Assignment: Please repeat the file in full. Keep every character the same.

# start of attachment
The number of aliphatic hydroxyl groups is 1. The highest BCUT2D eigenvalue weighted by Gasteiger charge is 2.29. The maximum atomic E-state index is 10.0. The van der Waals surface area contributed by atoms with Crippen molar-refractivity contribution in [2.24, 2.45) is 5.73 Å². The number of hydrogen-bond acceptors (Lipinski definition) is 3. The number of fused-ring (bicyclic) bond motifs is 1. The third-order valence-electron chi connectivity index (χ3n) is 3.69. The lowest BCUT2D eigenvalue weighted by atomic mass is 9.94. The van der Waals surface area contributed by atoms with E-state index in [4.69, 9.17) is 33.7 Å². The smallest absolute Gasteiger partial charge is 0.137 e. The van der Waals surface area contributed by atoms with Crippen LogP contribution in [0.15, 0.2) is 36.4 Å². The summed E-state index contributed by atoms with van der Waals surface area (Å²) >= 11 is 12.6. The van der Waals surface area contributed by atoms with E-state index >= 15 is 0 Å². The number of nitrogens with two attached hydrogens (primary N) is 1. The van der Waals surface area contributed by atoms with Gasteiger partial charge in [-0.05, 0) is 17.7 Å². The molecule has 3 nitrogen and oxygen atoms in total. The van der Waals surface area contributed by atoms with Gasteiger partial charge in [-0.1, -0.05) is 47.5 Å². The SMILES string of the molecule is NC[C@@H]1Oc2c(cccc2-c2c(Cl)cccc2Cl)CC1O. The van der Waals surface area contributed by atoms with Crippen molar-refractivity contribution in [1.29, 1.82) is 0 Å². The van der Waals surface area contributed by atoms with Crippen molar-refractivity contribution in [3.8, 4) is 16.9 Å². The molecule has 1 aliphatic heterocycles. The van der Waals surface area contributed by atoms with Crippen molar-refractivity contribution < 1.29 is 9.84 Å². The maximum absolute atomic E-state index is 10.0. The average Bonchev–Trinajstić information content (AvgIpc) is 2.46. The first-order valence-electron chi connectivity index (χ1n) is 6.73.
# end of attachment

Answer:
The number of aliphatic hydroxyl groups is 1. The highest BCUT2D eigenvalue weighted by Gasteiger charge is 2.29. The maximum atomic E-state index is 10.0. The van der Waals surface area contributed by atoms with Crippen molar-refractivity contribution in [2.24, 2.45) is 5.73 Å². The number of hydrogen-bond acceptors (Lipinski definition) is 3. The number of fused-ring (bicyclic) bond motifs is 1. The third-order valence-electron chi connectivity index (χ3n) is 3.69. The lowest BCUT2D eigenvalue weighted by atomic mass is 9.94. The van der Waals surface area contributed by atoms with E-state index in [4.69, 9.17) is 33.7 Å². The smallest absolute Gasteiger partial charge is 0.137 e. The van der Waals surface area contributed by atoms with Crippen LogP contribution in [0.15, 0.2) is 36.4 Å². The summed E-state index contributed by atoms with van der Waals surface area (Å²) >= 11 is 12.6. The van der Waals surface area contributed by atoms with E-state index >= 15 is 0 Å². The number of nitrogens with two attached hydrogens (primary N) is 1. The van der Waals surface area contributed by atoms with Gasteiger partial charge in [-0.05, 0) is 17.7 Å². The molecule has 3 nitrogen and oxygen atoms in total. The van der Waals surface area contributed by atoms with Gasteiger partial charge in [-0.1, -0.05) is 47.5 Å². The SMILES string of the molecule is NC[C@@H]1Oc2c(cccc2-c2c(Cl)cccc2Cl)CC1O. The van der Waals surface area contributed by atoms with Crippen molar-refractivity contribution in [1.29, 1.82) is 0 Å². The van der Waals surface area contributed by atoms with Crippen molar-refractivity contribution in [3.8, 4) is 16.9 Å². The molecule has 1 aliphatic heterocycles. The van der Waals surface area contributed by atoms with Crippen molar-refractivity contribution < 1.29 is 9.84 Å². The maximum absolute atomic E-state index is 10.0. The average Bonchev–Trinajstić information content (AvgIpc) is 2.46. The first-order valence-electron chi connectivity index (χ1n) is 6.73.